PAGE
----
Genetic Counseling Can Determine Risk for Ovarian, Other Cancers, and How to Manage Them

Genetic Counseling Can Determine Risk for Ovarian, Other Cancers, and How to Manage Them

The University of Kentucky has released important information about how people can use genetic counseling to understand their risk of developing certain diseases, including ovarian cancer.

With genetic counseling, patients or relatives at risk of an inherited disease are advised of its consequences and nature, the probability of developing or transmitting the condition, and their options for disease management and family planning.

A genetic counselor can help people with a family history of certain diseases, including cancer, to determine whether genetic testing may be suitable for them and their family.

According to the press release, patients can be referred by their physicians for genetic counseling if they are diagnosed at a young age or if they have family members who have had cancer, especially if the family member had their cancer diagnosed before the age of 50.

Specific inherited mutations in BRCA1 and BRCA2, which are tumor suppressor proteins, increase the risk of hereditary breast and ovarian cancer (HBOC), and have been associated with an increased risk for other types of cancers. In 2013, Angelina Jolie was in the news after announcing she had a BRCA mutation, which later prompted her to undergo surgery to remove both breasts (a double mastectomy). She raised a tremendous amount of awareness for genetic testing in cancer.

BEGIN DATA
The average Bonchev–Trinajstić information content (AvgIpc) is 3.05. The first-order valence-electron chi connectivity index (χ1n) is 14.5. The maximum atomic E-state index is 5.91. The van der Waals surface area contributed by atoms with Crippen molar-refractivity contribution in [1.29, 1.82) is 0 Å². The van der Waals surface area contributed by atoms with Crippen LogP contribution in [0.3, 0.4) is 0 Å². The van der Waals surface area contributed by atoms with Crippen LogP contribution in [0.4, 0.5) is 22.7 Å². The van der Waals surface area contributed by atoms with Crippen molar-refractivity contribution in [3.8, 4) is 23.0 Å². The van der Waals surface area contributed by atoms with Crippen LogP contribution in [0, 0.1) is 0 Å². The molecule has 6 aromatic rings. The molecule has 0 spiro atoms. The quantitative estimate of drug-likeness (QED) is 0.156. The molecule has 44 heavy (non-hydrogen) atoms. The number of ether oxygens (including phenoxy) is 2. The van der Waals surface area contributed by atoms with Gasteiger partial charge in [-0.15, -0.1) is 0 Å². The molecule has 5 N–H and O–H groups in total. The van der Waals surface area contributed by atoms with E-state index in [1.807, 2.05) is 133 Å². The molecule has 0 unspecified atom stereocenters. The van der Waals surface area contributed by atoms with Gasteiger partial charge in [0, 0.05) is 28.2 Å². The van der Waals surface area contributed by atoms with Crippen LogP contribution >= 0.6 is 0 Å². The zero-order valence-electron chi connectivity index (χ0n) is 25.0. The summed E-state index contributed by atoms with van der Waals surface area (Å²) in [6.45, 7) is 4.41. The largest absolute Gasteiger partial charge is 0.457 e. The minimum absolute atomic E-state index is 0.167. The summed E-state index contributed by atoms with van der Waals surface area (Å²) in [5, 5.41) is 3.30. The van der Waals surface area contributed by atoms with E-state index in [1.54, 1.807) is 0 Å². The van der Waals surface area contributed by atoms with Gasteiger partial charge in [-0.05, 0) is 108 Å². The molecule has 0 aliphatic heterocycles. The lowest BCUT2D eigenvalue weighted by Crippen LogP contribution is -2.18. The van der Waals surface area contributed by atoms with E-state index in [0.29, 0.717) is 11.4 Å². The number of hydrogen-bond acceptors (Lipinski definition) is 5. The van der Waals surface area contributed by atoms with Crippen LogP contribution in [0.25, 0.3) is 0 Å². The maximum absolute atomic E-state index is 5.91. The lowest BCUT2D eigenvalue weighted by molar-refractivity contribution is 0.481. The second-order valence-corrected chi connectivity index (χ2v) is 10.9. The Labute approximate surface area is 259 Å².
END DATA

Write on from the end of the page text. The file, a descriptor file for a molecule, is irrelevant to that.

Genetic testing can also be used for other hereditary conditions, such as Lynch syndrome, an inherited disorder that increases the risk for many types of cancer, particularly colon, ovarian, uterine and pancreatic. Estimates suggest that 1 in 400 people are affected with either HBOC or Lynch syndrome.

The cost of genetic testing can vary based on the number of genes to be tested, ranging from several hundred dollars to several thousand dollars. For people meeting certain criteria, most insurance companies cover genetic testing, so if a genetic counselor considers that genetic testing would be indicated, insurance is likely to cover it.

Some insurance companies require genetic counseling before people can have genetic testing.

If the results of the genetic testing indicate that a person is at increased risk for developing cancer, clinicians may recommend additional screening or surgery to target the cancer as soon as possible or to prevent it from developing.

Although genetic testing is often a source of anxiety because patients know they are at a higher risk for cancer, it is also an important tool that allows them to take charge of their health and to take measures that reduce their chances of developing the disease.

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